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Is there a programming language that can be used as a bridge for learning several programming paradigms? I am introduced to the Oz programming language but I think there are several more languages that could also be used in learning several paradigms and this thread can be a good survey of those.

I think it is better to learn those paradigms first in order to learn several programming languages, especially if you are jumping from one paradigm to another every time you study a new language.

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What do you mean by "programming paradigms"? –  Anna Lear Dec 6 '11 at 2:39
    
you can refer to this en.wikipedia.org/wiki/Programming_paradigm –  edgar Dec 6 '11 at 3:00
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Your own wikipedia link provides a list of the programming languages... –  Deco Dec 6 '11 at 3:03
    
As phrased right now, this is essentially "list all the languages." If there's something specific you'd like someone to explain to you, feel free to ask about that, instead. –  user8 Dec 6 '11 at 5:57
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closed as not constructive by Mark Trapp Dec 6 '11 at 5:56

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5 Answers

Those that I know of :

C++ can be used to create both OOP code and procedural code. C was a procedural language and C++ added OOP concepts in the mix. You can use classes in part of your C++ programs and code like you did in C in other parts.

Scala can be used to create both OOP code and functional code. Scala would be a great example of a language that bridges two paradigms.

Wikipedia also as a list of multi-paradigm languages : http://en.wikipedia.org/wiki/List_of_multi-paradigm_programming_languages

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C++11 is can be highly functional too. –  DeadMG Dec 6 '11 at 4:16
    
@DeadMG or C++03 with clang blocks. –  rightfold Dec 7 '11 at 21:17
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C++ is going to be the best shot. C++11 allows procedural/imperative, and OO, and functional, plus some strong generics, as well as total freedom in terms of memory management etc.

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What's the status of compiler support for C++11? –  edwardw Dec 6 '11 at 4:19
    
@edwardw: It's incomplete, but many of the core C++11 features (move semantics, auto/decltype, lambdas) has already been implemented in the latest versions of GCC and Visual C++. –  In silico Dec 6 '11 at 4:23
    
Common Lisp has had all of that for more than twenty years now (although few people do their own memory management in it). –  David Thornley Dec 6 '11 at 15:10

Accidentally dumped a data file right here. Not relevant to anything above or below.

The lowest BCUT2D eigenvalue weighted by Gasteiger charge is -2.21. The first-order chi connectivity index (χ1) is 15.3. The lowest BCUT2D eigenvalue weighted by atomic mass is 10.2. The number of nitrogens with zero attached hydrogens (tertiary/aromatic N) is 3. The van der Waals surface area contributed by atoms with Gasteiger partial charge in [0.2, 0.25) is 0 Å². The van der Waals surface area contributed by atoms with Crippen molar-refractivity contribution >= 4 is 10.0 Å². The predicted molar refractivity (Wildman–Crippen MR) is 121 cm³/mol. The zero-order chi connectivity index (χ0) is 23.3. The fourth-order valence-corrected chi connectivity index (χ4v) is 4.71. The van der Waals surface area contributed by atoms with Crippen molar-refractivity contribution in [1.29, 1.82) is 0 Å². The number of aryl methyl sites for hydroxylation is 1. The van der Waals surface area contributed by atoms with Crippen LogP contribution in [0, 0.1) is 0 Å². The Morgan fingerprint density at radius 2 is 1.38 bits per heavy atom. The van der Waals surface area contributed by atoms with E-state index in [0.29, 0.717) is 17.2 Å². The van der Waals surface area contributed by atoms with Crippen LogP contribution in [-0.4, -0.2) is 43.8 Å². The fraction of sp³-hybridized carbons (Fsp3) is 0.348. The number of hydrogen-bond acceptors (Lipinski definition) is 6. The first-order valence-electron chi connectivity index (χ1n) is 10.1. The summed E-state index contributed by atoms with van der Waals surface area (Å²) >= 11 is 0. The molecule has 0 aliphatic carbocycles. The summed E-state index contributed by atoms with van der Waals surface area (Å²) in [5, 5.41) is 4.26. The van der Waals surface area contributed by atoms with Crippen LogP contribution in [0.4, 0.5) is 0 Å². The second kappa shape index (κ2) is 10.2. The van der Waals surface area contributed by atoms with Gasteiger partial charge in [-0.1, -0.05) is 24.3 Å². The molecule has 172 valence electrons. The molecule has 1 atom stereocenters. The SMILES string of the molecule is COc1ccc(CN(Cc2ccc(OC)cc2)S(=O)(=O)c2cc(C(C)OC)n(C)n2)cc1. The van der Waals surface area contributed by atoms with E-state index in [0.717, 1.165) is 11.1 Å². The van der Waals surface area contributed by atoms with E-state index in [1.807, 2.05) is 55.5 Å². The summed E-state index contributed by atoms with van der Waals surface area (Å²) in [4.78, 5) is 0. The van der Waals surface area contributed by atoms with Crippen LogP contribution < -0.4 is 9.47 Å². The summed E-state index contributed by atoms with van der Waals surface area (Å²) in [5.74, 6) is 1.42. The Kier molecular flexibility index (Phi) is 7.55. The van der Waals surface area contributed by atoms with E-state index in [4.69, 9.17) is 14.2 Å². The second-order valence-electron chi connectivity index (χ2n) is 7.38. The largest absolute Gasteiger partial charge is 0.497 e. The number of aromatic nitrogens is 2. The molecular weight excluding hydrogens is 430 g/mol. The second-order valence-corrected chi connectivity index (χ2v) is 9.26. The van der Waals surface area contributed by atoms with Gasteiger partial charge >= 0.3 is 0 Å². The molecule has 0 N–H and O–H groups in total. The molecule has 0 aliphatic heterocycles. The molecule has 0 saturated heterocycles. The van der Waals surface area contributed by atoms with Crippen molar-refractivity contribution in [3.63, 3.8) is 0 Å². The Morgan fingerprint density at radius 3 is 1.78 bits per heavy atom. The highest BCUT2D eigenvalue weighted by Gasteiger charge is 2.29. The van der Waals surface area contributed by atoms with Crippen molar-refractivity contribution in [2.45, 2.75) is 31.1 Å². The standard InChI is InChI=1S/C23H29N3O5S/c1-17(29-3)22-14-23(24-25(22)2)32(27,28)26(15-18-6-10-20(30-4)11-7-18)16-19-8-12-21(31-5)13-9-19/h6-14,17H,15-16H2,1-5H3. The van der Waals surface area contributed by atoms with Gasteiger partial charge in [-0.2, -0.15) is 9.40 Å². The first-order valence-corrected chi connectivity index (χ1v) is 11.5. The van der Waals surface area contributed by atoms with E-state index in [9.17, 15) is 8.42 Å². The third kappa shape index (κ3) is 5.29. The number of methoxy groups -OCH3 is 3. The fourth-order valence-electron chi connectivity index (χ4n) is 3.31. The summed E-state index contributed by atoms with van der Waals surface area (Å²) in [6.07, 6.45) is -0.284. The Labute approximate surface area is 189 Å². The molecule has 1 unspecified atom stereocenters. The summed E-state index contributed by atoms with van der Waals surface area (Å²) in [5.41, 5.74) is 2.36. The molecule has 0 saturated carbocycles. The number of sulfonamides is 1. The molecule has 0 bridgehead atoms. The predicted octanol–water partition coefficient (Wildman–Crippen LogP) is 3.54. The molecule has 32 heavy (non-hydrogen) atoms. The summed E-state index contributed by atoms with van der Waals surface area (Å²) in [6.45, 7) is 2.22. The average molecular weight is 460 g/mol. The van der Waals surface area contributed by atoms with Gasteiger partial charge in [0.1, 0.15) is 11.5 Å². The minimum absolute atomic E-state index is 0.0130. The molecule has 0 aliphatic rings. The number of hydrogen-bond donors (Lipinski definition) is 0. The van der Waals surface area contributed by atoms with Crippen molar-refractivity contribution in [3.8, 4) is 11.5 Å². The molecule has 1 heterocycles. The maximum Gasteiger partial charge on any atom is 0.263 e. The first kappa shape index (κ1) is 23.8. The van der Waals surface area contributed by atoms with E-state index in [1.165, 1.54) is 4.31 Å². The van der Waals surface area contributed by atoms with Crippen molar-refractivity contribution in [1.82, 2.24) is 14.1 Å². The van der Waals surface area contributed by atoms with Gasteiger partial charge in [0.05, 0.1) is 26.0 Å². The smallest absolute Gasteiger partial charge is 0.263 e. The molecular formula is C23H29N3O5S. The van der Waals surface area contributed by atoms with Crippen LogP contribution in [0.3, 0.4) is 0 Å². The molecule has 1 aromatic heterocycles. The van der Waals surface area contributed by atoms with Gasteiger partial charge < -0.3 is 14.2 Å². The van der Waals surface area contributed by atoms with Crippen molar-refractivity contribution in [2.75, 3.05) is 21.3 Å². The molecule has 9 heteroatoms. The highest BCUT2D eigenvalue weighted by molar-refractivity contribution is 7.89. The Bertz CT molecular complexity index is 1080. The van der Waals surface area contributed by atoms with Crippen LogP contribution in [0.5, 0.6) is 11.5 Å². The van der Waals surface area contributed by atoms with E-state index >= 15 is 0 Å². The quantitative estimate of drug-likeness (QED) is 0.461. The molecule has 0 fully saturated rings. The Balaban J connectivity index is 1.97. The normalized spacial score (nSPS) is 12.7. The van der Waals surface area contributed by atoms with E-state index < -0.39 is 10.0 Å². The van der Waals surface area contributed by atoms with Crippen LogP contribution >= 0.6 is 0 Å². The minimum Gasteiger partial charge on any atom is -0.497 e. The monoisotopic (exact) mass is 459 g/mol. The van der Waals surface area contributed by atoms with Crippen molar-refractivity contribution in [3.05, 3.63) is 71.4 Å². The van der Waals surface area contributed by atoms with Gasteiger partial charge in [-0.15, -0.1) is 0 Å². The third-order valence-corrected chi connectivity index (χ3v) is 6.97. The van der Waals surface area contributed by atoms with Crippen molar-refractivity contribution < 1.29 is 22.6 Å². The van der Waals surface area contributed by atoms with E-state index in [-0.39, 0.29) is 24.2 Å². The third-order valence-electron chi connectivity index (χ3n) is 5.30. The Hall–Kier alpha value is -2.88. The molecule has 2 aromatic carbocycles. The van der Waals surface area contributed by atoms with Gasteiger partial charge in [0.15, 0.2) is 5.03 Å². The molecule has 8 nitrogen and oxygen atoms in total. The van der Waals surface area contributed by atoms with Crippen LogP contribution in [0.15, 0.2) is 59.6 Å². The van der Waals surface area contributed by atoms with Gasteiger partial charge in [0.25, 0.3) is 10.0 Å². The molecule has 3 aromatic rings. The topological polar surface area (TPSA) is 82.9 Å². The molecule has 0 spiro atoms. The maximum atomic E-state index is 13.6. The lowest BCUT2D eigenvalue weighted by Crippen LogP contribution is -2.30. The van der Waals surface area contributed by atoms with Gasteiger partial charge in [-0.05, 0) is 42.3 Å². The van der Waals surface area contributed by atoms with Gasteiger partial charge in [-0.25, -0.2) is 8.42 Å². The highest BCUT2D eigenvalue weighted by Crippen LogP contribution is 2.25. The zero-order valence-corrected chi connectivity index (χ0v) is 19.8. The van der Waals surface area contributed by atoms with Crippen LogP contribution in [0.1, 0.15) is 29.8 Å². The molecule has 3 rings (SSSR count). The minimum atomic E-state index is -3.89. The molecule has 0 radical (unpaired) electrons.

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Scheme (a modern Lisp dialect) is a good language to learn. You can code procedurally, functionaly, with objects, with closures, and lots of other styles.

Check out Structure and Interpretation of Computer Programs. This is a structured guild to learning Scheme, and these various programming paradigms.

The one other thing you will learn, going this way, is how many of these paradigms are implemented. This will make it much easier to understand how such paradigms actually work, and what they have as limitations.

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I think C# isn't a bad place to start. The language itself is very OO focused, but the recent LINQ additions have done a nice job of allowing declarative syntax and what could be argued is functional programming. It also allows for aspect oriented programming, generics, concurrent computing and others.

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Your question could easily trigger a language war. But anyway, as far as I'm concerned, there are two categories most important to me: imperative programming language and functional programming language. I'm not going to give definitions to them, which you can easily find online. Instead, here are some examples for both (in no particular order):

Imperative programming language: C/C++, Java

Functional programming language: Haskell, Erlang, OCaml, Lisp (Clojure being its modern incarnation)

There are also languages trying to be both, like Scala. So probably you can go with Scala. Also, there're plenty of Scala projects hosted in github that you may find useful to try Scala for real.

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I'm not nearly as familiar with Haskell, Erlang, and OCaml as I'd like, but Common Lisp works just fine as an imperative language, or for that matter as an object-oriented language. You can attach other paradigms if you like. –  David Thornley Dec 6 '11 at 15:09
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